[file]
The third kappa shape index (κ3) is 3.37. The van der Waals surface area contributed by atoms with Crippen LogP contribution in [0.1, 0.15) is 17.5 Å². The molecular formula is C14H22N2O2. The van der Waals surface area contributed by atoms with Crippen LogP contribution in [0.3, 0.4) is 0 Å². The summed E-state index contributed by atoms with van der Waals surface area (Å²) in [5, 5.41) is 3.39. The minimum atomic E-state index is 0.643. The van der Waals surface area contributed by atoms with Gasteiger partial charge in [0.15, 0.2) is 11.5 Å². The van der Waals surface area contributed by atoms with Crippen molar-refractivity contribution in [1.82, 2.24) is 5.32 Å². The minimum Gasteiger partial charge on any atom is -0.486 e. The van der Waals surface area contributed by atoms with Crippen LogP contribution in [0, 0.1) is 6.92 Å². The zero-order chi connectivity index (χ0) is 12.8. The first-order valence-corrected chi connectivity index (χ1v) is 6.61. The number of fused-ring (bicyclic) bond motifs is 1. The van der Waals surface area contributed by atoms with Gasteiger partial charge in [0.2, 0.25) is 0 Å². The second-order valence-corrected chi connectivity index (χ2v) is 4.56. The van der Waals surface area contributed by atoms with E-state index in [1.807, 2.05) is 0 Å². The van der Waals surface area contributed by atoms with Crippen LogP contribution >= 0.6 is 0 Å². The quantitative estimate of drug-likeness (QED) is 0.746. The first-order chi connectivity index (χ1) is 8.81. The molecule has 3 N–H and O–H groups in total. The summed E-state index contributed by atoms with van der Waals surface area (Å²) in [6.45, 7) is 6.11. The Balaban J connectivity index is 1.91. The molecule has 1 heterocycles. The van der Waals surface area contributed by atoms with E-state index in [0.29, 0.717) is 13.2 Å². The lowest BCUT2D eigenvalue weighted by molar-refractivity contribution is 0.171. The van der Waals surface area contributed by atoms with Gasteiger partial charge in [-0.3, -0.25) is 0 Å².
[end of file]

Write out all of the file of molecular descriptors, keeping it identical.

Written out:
The third kappa shape index (κ3) is 3.37. The van der Waals surface area contributed by atoms with Crippen LogP contribution in [0.1, 0.15) is 17.5 Å². The molecular formula is C14H22N2O2. The van der Waals surface area contributed by atoms with Crippen LogP contribution in [0.3, 0.4) is 0 Å². The summed E-state index contributed by atoms with van der Waals surface area (Å²) in [5, 5.41) is 3.39. The minimum atomic E-state index is 0.643. The van der Waals surface area contributed by atoms with Gasteiger partial charge in [0.15, 0.2) is 11.5 Å². The van der Waals surface area contributed by atoms with Crippen molar-refractivity contribution in [1.82, 2.24) is 5.32 Å². The minimum Gasteiger partial charge on any atom is -0.486 e. The van der Waals surface area contributed by atoms with Crippen LogP contribution in [0, 0.1) is 6.92 Å². The zero-order chi connectivity index (χ0) is 12.8. The first-order valence-corrected chi connectivity index (χ1v) is 6.61. The number of fused-ring (bicyclic) bond motifs is 1. The van der Waals surface area contributed by atoms with Gasteiger partial charge in [0.2, 0.25) is 0 Å². The second-order valence-corrected chi connectivity index (χ2v) is 4.56. The van der Waals surface area contributed by atoms with E-state index in [1.807, 2.05) is 0 Å². The van der Waals surface area contributed by atoms with Crippen LogP contribution >= 0.6 is 0 Å². The quantitative estimate of drug-likeness (QED) is 0.746. The first-order chi connectivity index (χ1) is 8.81. The molecule has 3 N–H and O–H groups in total. The summed E-state index contributed by atoms with van der Waals surface area (Å²) in [6.45, 7) is 6.11. The Balaban J connectivity index is 1.91. The molecule has 1 heterocycles. The van der Waals surface area contributed by atoms with E-state index in [0.29, 0.717) is 13.2 Å². The lowest BCUT2D eigenvalue weighted by molar-refractivity contribution is 0.171. The van der Waals surface area contributed by atoms with Gasteiger partial charge in [-0.3, -0.25) is 0 Å².